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Cover an Honor with an Honor?

  by Richard Pavlicek

Defensive card play is difficult to master, especially with regard to the problem of “covering honors.” The only perfect advice about when to cover an honor with an honor was offered by the late John Crawford: “Only when it’s right!”

In other words, there is no simple rule that will always work. But there is a general rule that works well over 90 percent of the time: Cover if the honor led is unsupported (unaccompanied by a touching card), and don’t cover if it is supported. This advice would have helped East on today’s deal.

4 S South
N-S Vul
S K J 4
H A 7 5 3
D Q J 4
C K 9 2


3 S
1 S
4 S
S 3 2
H J 9 8 6
D 10 6 2
C Q J 10 8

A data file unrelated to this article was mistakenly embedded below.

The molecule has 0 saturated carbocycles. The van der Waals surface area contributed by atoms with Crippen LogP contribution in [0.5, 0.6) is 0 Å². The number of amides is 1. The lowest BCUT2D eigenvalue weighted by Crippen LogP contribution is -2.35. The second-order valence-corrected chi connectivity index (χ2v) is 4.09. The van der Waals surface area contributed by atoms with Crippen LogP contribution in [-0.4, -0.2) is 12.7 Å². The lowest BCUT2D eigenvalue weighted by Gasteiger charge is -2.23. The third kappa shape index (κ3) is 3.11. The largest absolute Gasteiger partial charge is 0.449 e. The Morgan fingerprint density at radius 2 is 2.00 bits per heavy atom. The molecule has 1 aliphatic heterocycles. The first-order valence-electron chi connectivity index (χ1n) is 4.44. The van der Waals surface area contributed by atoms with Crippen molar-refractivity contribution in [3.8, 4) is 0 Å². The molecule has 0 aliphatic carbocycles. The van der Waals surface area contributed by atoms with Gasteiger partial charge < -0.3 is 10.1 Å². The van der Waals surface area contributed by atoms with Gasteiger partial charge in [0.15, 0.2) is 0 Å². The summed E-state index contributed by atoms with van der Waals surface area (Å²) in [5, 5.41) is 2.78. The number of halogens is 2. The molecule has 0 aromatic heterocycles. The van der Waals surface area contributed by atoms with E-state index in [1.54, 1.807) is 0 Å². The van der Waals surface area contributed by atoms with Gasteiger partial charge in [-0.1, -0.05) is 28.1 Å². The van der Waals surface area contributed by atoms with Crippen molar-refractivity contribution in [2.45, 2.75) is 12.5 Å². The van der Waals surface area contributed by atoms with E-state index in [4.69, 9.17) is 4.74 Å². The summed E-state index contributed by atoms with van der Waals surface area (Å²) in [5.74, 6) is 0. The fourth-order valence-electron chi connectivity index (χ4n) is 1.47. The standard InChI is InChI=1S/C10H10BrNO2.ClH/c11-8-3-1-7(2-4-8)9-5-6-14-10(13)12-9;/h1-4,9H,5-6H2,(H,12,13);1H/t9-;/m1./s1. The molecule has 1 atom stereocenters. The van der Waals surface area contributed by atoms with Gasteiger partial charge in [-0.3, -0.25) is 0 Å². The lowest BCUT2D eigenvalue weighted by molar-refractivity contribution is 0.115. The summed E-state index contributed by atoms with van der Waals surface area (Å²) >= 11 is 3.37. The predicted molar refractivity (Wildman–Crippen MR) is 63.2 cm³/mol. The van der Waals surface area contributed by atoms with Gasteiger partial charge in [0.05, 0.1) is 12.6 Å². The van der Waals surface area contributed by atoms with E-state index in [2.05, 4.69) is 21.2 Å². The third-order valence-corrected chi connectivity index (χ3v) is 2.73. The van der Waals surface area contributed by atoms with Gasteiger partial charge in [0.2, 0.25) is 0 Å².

TableS 7 6 5
H Q 10 4
D K 8 7 5
C A 7 5

Lead: C Q
S A Q 10 9 8
H K 2
D A 9 3
C 6 4 3

South became declarer in four spades after a sound auction (North-South were playing “five-card majors” so the jump raise with three trumps was proper).

After the club-queen lead, the defenders gathered the first three tricks and then coyly shifted to a trump. Declarer drew trumps in three rounds, ending in dummy, and led the diamond queen. East, possibly a descendant of the Iron Duke, was right there with the king and South captured the ace.

The play continued with the heart king, heart ace, and a heart ruff — then South led his last trump. Curtains! Poor West had to let go a diamond in order to keep his heart winner, after which dummy discarded the losing heart. Declarer won the last two tricks with the diamond jack and nine.

Nicely played? Yes, but declarer cannot take all the credit for squeezing West. East was a contributor when he covered the diamond queen with the king. Had East played low, declarer could not have brought about the squeeze.

In this case it was not necessary for East to foresee the ending; he only had to follow the general rule. The diamond queen was supported by the jack, so he should not have covered the first time.

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© 1984 Richard Pavlicek